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A low, clustered floral arrangement in all shades of pink symbolizes opening the heart and making others more receptive to you. Start and end the day counting your blessings, by placing this floral design of gratitude on a nightstand, dresser or in the kitchen.

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Valentine's Day Floral Statistics PDF Print E-mail
Flower Holidays, Occasions & Parties - Valentine's Day Flowers

Estimated number of roses produced for Valentine's Day: 250 million

According to a survey by the National Retail Federation, 35 percent of Americans will buy flowers for Valentine’s Day 2017, spending a total of $2 billion.

Holiday Ranking

(Based on consumer purchases of fresh flowers and plants for holidays at all outlets.)


Dollar Volume

Christmas/Chanukah 26% 26%
Mother's Day 25% 24%

Valentine's Day

  • Valentine’s Day is the number one holiday for florists and for just cut flower purchases, representing 26% of all holiday transactions.
24% 21%
Easter/Passover 11% 9%
Thanksgiving 9% 10%
Father's Day 5% 10%


Who's buying for Valentine's Day?

One-quarter (24%) of American adults purchased flowers or plants as gifts for Valentine's Day 2015.

For whom are they buying?

While men buy mostly for romantic reasons, women use Valentine's Day as an opportunity to show they care to mothers, friends, children, as well as their sweethearts. Women even treat themselves on Valentine's Day

(Multiple responses allowed)




Spouse 54% 65% 30%
Mother 27% 23% 34%
Significant other 20% 23% 14%
Friend or acquaintance 15% 13% 19%
Child 10% 6% 18%
Self 12% 10% 18%
Other relative 3% 4% 2%
Sister 8% 8% 10%
Grandparent 4% 4% 5%
Father 3% 4% 1%


What are consumers buying?

(Multiple Responses Allowed)


Red Roses 

After red, the second most popular color for roses was pink (27%), followed by white (26%), mixed colors of roses (20%), purple/lavender (18%), yellow (15%), orange (11%), and peach/coral (13%).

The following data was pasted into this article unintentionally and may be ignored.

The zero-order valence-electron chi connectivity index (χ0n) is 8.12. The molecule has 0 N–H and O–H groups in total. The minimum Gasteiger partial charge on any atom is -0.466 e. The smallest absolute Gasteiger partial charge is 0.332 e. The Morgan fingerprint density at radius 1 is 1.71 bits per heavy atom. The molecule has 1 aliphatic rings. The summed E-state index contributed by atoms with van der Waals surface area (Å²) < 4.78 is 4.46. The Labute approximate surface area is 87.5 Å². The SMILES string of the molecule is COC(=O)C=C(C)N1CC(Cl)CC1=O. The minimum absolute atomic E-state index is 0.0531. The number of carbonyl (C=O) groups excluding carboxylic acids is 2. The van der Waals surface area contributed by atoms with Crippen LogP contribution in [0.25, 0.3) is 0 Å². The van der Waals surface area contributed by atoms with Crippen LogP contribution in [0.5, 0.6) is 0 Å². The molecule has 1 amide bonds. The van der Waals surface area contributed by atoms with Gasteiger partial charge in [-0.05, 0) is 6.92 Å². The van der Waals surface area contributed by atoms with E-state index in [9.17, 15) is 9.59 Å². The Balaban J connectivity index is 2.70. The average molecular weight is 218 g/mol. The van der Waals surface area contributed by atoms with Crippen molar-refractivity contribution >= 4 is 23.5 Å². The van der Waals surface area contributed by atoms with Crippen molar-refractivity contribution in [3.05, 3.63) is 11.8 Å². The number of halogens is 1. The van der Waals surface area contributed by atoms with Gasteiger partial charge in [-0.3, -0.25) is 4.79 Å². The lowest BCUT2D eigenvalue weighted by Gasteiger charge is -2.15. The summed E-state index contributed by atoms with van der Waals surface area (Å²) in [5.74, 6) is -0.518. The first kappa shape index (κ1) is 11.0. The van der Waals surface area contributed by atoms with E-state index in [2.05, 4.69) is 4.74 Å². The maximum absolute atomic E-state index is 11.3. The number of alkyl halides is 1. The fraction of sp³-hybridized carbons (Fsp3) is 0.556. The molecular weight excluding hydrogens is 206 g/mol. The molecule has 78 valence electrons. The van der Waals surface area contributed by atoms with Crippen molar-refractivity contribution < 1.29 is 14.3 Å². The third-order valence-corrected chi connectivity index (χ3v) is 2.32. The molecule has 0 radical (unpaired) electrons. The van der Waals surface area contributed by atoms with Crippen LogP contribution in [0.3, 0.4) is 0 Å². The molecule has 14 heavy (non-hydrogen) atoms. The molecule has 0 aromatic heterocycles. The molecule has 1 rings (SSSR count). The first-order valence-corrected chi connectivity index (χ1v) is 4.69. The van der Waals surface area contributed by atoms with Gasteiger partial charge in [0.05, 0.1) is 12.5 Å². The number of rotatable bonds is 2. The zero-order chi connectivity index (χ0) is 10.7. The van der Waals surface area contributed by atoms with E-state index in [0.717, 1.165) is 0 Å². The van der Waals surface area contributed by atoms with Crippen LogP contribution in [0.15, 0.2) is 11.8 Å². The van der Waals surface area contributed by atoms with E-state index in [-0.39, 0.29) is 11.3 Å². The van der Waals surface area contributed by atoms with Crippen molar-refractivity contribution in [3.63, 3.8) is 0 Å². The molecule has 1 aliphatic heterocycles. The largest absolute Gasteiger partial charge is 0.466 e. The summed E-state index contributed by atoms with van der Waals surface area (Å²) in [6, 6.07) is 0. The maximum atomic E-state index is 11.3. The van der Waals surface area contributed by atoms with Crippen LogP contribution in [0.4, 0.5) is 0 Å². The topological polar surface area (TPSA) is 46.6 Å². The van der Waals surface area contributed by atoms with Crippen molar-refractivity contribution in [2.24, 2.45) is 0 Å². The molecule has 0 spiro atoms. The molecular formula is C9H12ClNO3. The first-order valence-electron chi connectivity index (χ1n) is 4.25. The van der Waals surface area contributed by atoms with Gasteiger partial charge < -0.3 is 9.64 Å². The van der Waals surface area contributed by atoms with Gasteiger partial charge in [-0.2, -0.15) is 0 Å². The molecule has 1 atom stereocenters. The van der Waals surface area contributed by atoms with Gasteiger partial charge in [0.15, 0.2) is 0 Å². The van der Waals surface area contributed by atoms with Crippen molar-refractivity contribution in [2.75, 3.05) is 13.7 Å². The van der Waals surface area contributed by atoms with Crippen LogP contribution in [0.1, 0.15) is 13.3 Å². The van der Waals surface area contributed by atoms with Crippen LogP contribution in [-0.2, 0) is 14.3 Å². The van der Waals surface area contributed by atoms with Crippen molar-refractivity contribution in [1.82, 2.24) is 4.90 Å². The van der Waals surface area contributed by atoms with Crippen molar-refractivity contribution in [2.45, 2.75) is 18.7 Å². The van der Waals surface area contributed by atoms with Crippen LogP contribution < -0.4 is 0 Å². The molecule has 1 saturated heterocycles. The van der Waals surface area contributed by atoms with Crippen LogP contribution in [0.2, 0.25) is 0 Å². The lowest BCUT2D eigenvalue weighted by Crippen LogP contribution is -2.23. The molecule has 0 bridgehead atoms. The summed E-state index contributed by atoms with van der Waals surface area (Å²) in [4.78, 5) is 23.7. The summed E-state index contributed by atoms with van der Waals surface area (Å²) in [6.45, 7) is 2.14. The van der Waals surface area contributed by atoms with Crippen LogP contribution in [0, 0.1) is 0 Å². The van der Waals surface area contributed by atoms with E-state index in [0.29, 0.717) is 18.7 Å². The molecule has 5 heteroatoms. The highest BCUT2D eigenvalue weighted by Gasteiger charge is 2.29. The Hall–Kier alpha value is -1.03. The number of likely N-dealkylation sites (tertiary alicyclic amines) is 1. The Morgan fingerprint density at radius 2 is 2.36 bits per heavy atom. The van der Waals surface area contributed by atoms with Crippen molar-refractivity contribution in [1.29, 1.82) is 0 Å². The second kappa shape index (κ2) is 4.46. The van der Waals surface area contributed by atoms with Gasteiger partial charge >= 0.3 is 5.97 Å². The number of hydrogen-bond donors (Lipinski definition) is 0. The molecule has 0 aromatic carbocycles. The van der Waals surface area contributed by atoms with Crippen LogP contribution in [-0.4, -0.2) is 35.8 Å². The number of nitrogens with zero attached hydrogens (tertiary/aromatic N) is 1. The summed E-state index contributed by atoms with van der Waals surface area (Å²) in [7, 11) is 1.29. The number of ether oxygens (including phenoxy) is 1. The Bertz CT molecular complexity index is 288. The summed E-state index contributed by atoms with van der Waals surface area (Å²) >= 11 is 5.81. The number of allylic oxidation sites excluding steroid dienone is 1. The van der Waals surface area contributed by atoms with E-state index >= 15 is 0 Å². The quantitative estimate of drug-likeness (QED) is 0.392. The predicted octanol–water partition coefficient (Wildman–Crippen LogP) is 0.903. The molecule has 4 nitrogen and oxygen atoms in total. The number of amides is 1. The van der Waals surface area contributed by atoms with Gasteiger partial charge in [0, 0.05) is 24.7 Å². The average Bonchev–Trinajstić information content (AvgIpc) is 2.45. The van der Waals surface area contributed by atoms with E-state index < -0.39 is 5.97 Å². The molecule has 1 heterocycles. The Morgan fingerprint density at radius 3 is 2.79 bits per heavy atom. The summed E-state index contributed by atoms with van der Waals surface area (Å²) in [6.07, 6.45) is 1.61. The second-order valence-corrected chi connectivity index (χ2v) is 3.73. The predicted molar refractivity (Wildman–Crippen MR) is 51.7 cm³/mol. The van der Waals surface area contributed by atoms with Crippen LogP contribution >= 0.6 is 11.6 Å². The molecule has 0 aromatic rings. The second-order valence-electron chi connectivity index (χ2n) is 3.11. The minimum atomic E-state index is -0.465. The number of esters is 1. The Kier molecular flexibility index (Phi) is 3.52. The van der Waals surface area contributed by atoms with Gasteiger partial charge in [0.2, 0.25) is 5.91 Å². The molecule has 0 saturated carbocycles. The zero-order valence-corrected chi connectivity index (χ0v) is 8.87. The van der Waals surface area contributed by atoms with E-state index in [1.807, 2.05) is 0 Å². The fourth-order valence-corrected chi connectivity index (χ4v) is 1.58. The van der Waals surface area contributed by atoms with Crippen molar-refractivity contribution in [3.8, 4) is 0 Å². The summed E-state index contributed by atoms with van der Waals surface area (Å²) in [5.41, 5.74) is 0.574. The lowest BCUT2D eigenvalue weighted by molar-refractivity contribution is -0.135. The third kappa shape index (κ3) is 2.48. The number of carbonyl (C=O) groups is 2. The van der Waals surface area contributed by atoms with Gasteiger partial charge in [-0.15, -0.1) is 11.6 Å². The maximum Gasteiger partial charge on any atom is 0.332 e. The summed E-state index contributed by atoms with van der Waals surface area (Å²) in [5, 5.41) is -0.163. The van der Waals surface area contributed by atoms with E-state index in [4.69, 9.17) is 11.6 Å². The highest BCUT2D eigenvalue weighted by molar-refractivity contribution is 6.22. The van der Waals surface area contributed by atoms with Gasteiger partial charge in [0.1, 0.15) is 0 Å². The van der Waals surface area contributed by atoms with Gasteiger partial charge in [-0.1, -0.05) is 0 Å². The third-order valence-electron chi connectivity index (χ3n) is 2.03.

Mixed Flowers 35%
Other type of flower (not roses) such as all tulips, all carnations, all lilies, etc. 25%
Plants  23%


As a gift of roses for themselves, consumers prefer:


Red Roses 37%
Roses of Mixed Colors 20%
Purple/Lavender 9%
Peach/Coral 7%
Yellow 7%
Pink 6%
White 5%
Others/Don't Know 8%

Data collected by IPSOS Floral Tracking Study, 2016; and eNation National On-Line Research, Synovate, 2015.


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+4 #2 Guest 2013-02-03 16:27
Thank you for the helpful stats on Valentine's Day flowers.
+2 #1 Erin R. 2012-02-03 13:07
It's interesting that mixed flowers are above red roses on what's being bought. It's interesting that 15% of women buy flowers for themselves on Valentine's Day. It's interesting that Valentine's Day is not at the top ranking or the second top rating compared to the other holidays.

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Aboutflowers.com is the information resource on flowers, florists, plants and gifts.

Aboutflowers.com features photos and images of flowers, floral arrangements, bouquets, floral designs and plants, as well as tips on flower and plant care, a comprehensive list of flower meanings, the latest flower holiday statistics and numbers, flower design trends, sample card messages, flower gift-buying advice and a directory of local florists.

Aboutflowers.com offers flower gift and decorating and entertaining ideas for all occasions, including Christmas, Hanukkah, Mother's Day, Valentine's Day, Thanksgiving, Easter, Secretaries Week and Administrative Professionals Week. Brides-to-be will find tips for wedding flowers, including bridal bouquets, ceremony and reception flowers and advice for working with a wedding florist. Sympathy flowers help comfort a relative, friend or associate who has lost a loved one. Aboutflowers.com also features get-well flowers, prom flowers, and tips for ordering flowers and sending flowers to a man, and ideas for flowers for every room of your home.

Florists have always known that flowers make people happy, and now scientific research proves flower power. Aboutflowers.com highlights university research proving the emotional and behavioral benefits of flowers and plants. Rutgers research shows that the presence of flowers triggers happy emotions, heightens feelings of life satisfaction and affects social behavior in a positive manner far beyond what is normally believed. Another Rutgers study demonstrates that flowers ease depression, inspire social networking and refresh memory as we age. A Harvard study reveals that people feel more compassionate toward others, have less worry and anxiety, and feel less depressed when fresh cut flowers are present in the home. And a Texas A&M study demonstrates that workers' idea generation, creative performance and problem-solving skills improve substantially in workplace environments that include flowers and plants.

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